Issuance of any type of guarantee by Banks and other Financial Institutions are not permitted under ECB. But the issuance of Corporate and personal guarantee is allowed.

Types of External commercial borrowings (ECB)

There are two types of ECB, one is Foreign currency denominated ECB and the other is Indian Currency denominated ECB.

Eligible Borrowers for ECB

Following are the eligible borrowers under the FCY denominated ECB

1. All borrowers eligible to raise FDI

2. Units in SEZ

3. EXIM Bank of India

4. SIDBI

5. Port Trusts

Following are the eligible borrowers under IC denominated ECB

1. All entities eligible to raise FC denominated ECB mentioned above

2. Entities registered for microfinance activities viz non-governmental Organizations, registered Trusts/ Cooperative societies, registered Not for Profit Companies.

Procedure for raising External commercial borrowings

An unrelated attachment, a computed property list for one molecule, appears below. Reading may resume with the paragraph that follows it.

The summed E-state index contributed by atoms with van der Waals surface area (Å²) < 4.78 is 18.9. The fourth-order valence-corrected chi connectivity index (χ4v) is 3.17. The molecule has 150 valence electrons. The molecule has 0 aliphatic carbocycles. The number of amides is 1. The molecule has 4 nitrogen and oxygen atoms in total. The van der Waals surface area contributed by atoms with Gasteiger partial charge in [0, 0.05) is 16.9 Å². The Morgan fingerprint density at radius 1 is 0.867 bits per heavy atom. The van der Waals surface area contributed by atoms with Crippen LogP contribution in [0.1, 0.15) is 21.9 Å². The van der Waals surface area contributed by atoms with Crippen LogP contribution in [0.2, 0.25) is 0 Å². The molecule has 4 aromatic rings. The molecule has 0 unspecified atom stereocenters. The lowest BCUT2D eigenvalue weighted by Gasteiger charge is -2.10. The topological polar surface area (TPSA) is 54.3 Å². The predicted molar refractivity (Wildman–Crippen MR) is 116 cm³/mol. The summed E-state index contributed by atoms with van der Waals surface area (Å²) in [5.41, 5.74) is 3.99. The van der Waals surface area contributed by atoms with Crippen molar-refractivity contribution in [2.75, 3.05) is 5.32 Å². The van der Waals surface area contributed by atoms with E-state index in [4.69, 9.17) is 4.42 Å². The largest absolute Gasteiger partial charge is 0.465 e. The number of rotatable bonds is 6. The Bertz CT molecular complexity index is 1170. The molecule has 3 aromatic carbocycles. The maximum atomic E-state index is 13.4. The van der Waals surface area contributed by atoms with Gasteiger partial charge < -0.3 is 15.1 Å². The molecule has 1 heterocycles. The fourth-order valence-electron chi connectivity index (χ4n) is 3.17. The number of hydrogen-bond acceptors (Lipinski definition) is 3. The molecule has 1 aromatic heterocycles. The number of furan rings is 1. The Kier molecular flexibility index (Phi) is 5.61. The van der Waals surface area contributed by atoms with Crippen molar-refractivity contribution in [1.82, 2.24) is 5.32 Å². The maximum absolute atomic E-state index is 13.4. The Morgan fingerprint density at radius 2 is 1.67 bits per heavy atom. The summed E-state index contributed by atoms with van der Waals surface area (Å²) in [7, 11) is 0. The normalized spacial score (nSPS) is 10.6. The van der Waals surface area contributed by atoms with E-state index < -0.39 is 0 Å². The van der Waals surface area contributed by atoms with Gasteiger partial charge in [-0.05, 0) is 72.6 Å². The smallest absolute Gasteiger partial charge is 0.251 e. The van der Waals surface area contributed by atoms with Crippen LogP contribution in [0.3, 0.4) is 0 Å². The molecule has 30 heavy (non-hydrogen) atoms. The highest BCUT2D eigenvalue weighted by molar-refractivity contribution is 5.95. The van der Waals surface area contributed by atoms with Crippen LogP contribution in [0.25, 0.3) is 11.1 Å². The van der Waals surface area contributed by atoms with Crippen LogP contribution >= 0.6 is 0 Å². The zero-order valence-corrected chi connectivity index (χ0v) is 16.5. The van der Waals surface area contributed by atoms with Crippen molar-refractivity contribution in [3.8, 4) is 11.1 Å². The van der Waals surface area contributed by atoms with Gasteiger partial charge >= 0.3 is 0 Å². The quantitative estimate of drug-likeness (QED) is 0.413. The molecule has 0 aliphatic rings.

There are two routes for raising ECB, automatic route and approval route. The first step towards raising ECB is to apply for Loan Registration Number (LRN). In case of the automatic route, the entity desires to raise ECB shall submit duly filled ECB form in duplicate to AD Category I bank, in turn, the AD Category I Bank will forward a copy of the application to the RBI, Department of Statistics and Information, ECB division, Bandra Kurla Complex, Mumbai-400051. Copies of the loan agreement are not required to be submitted with ECB form. In the case of the approval route, the entity shall submit the ECB form to the RBI through its AD Category I Bank. Such cases shall be considered, seeing the overall guidelines, macroeconomic situation and merits of each proposal.

Monthly Reporting